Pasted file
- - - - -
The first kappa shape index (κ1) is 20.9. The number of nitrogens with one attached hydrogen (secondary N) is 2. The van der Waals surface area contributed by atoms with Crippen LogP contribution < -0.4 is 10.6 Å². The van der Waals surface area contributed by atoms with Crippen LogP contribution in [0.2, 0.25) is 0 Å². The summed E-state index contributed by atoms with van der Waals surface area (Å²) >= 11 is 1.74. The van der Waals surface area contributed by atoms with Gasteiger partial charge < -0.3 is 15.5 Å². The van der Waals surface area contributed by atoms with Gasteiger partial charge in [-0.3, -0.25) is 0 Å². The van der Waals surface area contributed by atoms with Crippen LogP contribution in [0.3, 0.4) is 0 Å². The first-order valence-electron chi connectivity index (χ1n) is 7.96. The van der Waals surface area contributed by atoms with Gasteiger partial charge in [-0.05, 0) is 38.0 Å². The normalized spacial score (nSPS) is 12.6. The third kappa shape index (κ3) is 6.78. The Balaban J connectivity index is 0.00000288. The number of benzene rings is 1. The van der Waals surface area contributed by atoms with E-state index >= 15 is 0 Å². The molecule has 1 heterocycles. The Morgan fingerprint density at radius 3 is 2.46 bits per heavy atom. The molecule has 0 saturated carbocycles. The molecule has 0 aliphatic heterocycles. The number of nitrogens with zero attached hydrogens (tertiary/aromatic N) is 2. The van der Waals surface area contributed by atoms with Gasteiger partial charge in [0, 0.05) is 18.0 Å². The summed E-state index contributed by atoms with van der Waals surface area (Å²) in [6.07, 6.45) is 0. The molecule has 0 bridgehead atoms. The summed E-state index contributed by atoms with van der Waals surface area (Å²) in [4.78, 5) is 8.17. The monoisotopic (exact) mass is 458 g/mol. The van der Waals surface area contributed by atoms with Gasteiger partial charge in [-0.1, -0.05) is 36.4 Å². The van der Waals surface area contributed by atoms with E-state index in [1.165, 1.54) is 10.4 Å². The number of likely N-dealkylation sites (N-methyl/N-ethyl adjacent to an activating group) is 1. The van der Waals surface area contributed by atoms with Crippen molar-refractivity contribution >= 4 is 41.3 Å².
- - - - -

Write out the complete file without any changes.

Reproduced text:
The first kappa shape index (κ1) is 20.9. The number of nitrogens with one attached hydrogen (secondary N) is 2. The van der Waals surface area contributed by atoms with Crippen LogP contribution < -0.4 is 10.6 Å². The van der Waals surface area contributed by atoms with Crippen LogP contribution in [0.2, 0.25) is 0 Å². The summed E-state index contributed by atoms with van der Waals surface area (Å²) >= 11 is 1.74. The van der Waals surface area contributed by atoms with Gasteiger partial charge < -0.3 is 15.5 Å². The van der Waals surface area contributed by atoms with Gasteiger partial charge in [-0.3, -0.25) is 0 Å². The van der Waals surface area contributed by atoms with Crippen LogP contribution in [0.3, 0.4) is 0 Å². The first-order valence-electron chi connectivity index (χ1n) is 7.96. The van der Waals surface area contributed by atoms with Gasteiger partial charge in [-0.05, 0) is 38.0 Å². The normalized spacial score (nSPS) is 12.6. The third kappa shape index (κ3) is 6.78. The Balaban J connectivity index is 0.00000288. The number of benzene rings is 1. The van der Waals surface area contributed by atoms with E-state index >= 15 is 0 Å². The molecule has 1 heterocycles. The Morgan fingerprint density at radius 3 is 2.46 bits per heavy atom. The molecule has 0 saturated carbocycles. The molecule has 0 aliphatic heterocycles. The number of nitrogens with zero attached hydrogens (tertiary/aromatic N) is 2. The van der Waals surface area contributed by atoms with Gasteiger partial charge in [0, 0.05) is 18.0 Å². The summed E-state index contributed by atoms with van der Waals surface area (Å²) in [6.07, 6.45) is 0. The molecule has 0 bridgehead atoms. The summed E-state index contributed by atoms with van der Waals surface area (Å²) in [4.78, 5) is 8.17. The monoisotopic (exact) mass is 458 g/mol. The van der Waals surface area contributed by atoms with Gasteiger partial charge in [-0.1, -0.05) is 36.4 Å². The van der Waals surface area contributed by atoms with E-state index in [1.165, 1.54) is 10.4 Å². The number of likely N-dealkylation sites (N-methyl/N-ethyl adjacent to an activating group) is 1. The van der Waals surface area contributed by atoms with Crippen molar-refractivity contribution >= 4 is 41.3 Å².